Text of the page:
How to Start Eating Healthy: 8 Easy Moves

Good health is really about the hundreds of small decisions we make every day, according to Tom Rath in his book Eat Move Sleep. Start with these tiny steps and watch how much healthier you'll feel.

By Lauren Gelman
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    Save the cake for your birthday.

    “While celebrating birthdays, anniversaries, holidays, and other milestones is healthy, using them as an excuse for eating sugar and carbs is not,“ Rath writes. If you’re trying to cut back on sweets, redefine what a special occasion means to you—every day is going to be someone’s birthday, right? Enjoy the cake when it's special. If you're eating out, ask for a bowl of berries instead of a dessert menu.

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    Stick to unsweetened coffee, tea, and water.

    About half of Americans consume a sugary beverage daily, Rath writes, but even one or two sweetened drinks a day can boost your risk of type 2 diabetes by more than 25 percent as well as raise your odds for certain cancers. Artificially sweetened drinks aren't the answer; some research suggests they can prime your taste buds to crave other sweet foods. While some people should avoid caffeine, the latest research on coffee is that it may help you live longer, decrease the risk of depression, and slow cognitive decline. Tea, with a host of powerful antioxidants, may lower inflammation, prevent cancer, and protect your skin.

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    Beware of “anchor orders” at restaurants.

    The first person to order sets the tone for the whole table, Rath says. An “anchor order“ of fried calamari gives everyone else more license to indulge; a sensible salad puts pressure on everyone to pick similarly healthy dishes. Avoid this psychological trap by deciding on something nutritious before others start announcing their choices. Also interesting: The more people you eat with, the more food you eat. One companion will up your intake by 35 percent; more than four will boost it by a whopping 75 percent.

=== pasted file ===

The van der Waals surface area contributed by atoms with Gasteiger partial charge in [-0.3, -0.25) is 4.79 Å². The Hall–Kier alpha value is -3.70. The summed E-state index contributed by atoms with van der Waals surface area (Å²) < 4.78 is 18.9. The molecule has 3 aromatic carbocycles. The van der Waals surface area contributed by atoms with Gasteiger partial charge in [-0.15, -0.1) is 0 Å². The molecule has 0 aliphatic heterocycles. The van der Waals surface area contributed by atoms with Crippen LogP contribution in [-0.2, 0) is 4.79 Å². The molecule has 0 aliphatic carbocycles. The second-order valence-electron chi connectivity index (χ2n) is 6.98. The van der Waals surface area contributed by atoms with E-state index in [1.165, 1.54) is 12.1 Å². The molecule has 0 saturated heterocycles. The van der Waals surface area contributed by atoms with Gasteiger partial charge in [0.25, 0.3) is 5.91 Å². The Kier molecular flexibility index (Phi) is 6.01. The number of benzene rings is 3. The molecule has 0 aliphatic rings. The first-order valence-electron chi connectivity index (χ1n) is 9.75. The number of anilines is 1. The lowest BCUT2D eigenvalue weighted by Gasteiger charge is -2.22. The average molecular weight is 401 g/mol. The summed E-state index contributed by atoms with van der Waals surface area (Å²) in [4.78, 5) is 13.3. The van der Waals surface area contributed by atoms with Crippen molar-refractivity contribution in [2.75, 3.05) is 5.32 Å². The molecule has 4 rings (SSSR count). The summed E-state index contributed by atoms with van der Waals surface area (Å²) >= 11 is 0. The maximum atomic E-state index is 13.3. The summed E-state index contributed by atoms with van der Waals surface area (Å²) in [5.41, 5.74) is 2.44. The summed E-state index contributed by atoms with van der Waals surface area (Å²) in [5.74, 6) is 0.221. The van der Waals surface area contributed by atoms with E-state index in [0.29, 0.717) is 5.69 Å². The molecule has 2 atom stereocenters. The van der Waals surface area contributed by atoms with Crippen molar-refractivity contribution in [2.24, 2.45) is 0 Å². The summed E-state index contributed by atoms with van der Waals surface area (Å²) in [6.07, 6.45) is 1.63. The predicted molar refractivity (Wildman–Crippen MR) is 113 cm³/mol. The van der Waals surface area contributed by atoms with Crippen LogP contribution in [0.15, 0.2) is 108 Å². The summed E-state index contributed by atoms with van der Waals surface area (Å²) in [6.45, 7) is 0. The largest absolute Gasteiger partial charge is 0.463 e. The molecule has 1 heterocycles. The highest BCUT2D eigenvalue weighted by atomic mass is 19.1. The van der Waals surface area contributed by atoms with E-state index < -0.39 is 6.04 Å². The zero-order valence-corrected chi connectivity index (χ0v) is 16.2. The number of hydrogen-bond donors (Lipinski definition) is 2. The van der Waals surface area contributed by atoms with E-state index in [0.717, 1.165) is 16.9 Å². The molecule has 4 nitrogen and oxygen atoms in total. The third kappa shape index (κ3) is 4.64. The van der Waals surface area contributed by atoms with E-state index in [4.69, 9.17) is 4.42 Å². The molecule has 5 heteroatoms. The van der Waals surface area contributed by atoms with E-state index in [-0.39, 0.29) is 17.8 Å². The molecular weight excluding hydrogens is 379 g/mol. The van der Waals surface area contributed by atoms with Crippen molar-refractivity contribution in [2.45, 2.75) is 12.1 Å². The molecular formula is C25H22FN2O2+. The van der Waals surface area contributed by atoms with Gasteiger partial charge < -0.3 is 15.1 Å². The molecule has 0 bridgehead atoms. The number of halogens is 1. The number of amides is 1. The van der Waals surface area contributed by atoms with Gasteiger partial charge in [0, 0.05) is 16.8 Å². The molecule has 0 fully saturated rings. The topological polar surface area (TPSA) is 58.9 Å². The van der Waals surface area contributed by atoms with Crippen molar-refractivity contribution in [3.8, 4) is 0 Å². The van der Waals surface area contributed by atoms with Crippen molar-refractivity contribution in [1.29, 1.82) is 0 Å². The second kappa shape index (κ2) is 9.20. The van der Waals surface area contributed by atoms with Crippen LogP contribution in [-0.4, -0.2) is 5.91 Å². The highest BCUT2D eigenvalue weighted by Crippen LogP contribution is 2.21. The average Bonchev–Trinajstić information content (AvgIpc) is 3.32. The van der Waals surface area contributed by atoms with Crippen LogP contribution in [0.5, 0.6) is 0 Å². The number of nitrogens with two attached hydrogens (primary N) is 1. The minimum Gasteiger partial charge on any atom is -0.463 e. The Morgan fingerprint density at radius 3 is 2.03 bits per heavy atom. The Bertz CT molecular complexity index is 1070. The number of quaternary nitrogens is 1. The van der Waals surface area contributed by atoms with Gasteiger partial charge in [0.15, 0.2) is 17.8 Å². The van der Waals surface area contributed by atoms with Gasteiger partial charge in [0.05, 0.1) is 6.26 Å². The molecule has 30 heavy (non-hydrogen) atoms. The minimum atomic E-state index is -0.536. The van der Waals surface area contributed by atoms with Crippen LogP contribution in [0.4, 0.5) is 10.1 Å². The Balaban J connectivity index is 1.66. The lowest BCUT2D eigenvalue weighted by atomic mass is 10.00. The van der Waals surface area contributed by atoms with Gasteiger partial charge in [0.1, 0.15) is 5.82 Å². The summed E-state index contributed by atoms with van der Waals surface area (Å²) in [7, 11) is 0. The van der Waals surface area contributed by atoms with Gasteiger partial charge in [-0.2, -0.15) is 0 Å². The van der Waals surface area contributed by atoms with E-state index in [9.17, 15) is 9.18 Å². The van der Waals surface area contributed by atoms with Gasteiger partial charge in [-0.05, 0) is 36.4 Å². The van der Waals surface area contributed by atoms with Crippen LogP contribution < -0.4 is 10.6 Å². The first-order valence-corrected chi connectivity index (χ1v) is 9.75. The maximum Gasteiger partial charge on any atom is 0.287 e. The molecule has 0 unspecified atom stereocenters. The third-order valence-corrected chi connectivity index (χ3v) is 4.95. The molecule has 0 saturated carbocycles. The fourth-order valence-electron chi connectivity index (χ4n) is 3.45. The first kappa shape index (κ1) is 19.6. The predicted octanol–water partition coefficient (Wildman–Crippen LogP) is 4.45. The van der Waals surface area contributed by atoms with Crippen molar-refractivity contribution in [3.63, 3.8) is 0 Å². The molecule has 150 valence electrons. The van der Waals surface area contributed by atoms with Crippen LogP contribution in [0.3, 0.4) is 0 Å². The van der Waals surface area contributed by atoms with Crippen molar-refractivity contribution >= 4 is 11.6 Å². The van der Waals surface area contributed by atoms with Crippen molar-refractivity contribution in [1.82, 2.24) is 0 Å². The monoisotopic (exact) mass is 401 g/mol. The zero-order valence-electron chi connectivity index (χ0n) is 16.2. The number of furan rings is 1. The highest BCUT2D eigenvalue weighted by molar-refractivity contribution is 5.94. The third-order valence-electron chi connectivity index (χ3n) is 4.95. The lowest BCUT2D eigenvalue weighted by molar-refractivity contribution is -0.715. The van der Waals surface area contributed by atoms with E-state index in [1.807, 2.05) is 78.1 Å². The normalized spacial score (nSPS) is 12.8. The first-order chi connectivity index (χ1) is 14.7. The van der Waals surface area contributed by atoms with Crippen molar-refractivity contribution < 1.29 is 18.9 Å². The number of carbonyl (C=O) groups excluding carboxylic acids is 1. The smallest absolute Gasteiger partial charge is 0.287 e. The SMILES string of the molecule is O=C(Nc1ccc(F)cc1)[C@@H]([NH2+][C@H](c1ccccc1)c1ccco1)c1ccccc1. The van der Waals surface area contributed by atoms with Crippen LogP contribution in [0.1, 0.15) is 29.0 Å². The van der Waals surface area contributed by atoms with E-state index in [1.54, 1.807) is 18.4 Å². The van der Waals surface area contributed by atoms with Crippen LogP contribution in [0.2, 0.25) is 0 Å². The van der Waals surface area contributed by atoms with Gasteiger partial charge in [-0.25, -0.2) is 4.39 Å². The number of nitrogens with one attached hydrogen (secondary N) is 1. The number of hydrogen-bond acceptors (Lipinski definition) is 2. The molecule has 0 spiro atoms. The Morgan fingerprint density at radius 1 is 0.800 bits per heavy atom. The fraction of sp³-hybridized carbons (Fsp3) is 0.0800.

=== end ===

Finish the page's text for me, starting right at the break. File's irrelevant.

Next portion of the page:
Stop buying junk food “for friends.”

    It’s easy to buy cookies or chips and rationalize they’re “for company,” but Rath says that’s essentially saying that “a food is not healthy enough for me, but still okay to give to loved ones or friends.” Most of us want to eat healthy options and assume (often incorrectly) that others prefer junkier snacks. Change this trend by serving nutritionally sound choices to your guests or at a potluck.

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    Try “product placement” strategies at home.

    Marketers, Rath writes, have known for decades that you buy what you see first, like grocery items that are shelved at eye level. Use this science in your own home by keeping splurge foods out of sight in your fridge, freezer, and pantry. “Foods sitting on tables and counters are even more critical for improving your choices,” says Rath. “When you see food every time you walk by, it gives you permission to graze.” Try snacking on pistachios and apples instead of candy and crackers.

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    Don’t eat meals family style.

    Research shows women eat about 10 percent more and men 29 percent more when they eat out of large shared plates instead from a pre-served portion. “Large serving plates moving around the table create peer pressure,” Rath writes. “Everyone feels obligated to take a sample of each item to avoid offending the chef.” Having the additional food close by on the table also makes it easy to reach mindlessly for seconds (or thirds). A better idea: Leave platters in the kitchen and let people serve themselves before they sit down.

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    Snack on just a handful.

    We eat more than we intend to when we eat mindlessly; a Harvard study found that people consume an extra 167 calories per hour when they eat while watching TV. Guard against these instincts by grabbing a handful-sized portion of your favorite munchies to bring to the couch, or to your desk, instead of the entire bag or box. This ensures you won’t get “so engrossed in what you’re doing that you forget to stop eating,” says Rath.

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    Make every meal last at least 20 minutes.

    “Nothing good comes from racing through meals,” Rath writes. The hormones in your digestive system need about 20 minutes to cue to your brain that you’re full, so if you shovel in your meal in 10 minutes, you could wind up overeating. Eating too rapidly can raise your risk of obesity, diabetes, and heartburn. Chew your food properly and take time to chat with your family and friends between bites; it should take you at least 20 minutes.

    Tom Rath

    More tips on how to start eating healthy:

    For more tricks on portion control, squeezing in fitness, and getting better sleep, get Tom Rath’s new book Eat Move Sleep.

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